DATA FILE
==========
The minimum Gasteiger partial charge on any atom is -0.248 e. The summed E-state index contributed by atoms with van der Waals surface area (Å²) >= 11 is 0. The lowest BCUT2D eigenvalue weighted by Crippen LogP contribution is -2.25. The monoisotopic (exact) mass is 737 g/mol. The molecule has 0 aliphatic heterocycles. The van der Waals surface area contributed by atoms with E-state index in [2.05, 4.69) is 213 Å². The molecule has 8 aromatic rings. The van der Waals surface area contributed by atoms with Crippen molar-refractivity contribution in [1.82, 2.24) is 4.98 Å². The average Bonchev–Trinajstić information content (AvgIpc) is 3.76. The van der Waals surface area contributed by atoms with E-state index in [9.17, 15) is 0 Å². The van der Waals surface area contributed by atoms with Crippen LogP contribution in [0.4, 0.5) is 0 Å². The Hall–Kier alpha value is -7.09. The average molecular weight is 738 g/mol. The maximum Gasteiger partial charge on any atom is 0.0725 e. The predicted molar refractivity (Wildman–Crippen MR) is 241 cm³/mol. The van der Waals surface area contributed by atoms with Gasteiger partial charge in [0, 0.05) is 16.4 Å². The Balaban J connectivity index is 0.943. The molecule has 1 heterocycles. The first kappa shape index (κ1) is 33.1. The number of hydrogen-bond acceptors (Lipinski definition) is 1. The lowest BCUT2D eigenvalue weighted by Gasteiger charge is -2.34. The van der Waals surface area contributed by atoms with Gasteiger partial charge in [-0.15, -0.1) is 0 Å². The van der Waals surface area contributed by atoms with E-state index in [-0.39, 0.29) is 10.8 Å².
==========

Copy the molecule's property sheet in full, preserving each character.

The minimum Gasteiger partial charge on any atom is -0.248 e. The summed E-state index contributed by atoms with van der Waals surface area (Å²) >= 11 is 0. The lowest BCUT2D eigenvalue weighted by Crippen LogP contribution is -2.25. The monoisotopic (exact) mass is 737 g/mol. The molecule has 0 aliphatic heterocycles. The van der Waals surface area contributed by atoms with E-state index in [2.05, 4.69) is 213 Å². The molecule has 8 aromatic rings. The van der Waals surface area contributed by atoms with Crippen molar-refractivity contribution in [1.82, 2.24) is 4.98 Å². The average Bonchev–Trinajstić information content (AvgIpc) is 3.76. The van der Waals surface area contributed by atoms with E-state index in [9.17, 15) is 0 Å². The van der Waals surface area contributed by atoms with Crippen LogP contribution in [0.4, 0.5) is 0 Å². The Hall–Kier alpha value is -7.09. The average molecular weight is 738 g/mol. The maximum Gasteiger partial charge on any atom is 0.0725 e. The predicted molar refractivity (Wildman–Crippen MR) is 241 cm³/mol. The van der Waals surface area contributed by atoms with Gasteiger partial charge in [0, 0.05) is 16.4 Å². The Balaban J connectivity index is 0.943. The molecule has 1 heterocycles. The first kappa shape index (κ1) is 33.1. The number of hydrogen-bond acceptors (Lipinski definition) is 1. The lowest BCUT2D eigenvalue weighted by Gasteiger charge is -2.34. The van der Waals surface area contributed by atoms with Gasteiger partial charge in [-0.15, -0.1) is 0 Å². The van der Waals surface area contributed by atoms with E-state index in [-0.39, 0.29) is 10.8 Å².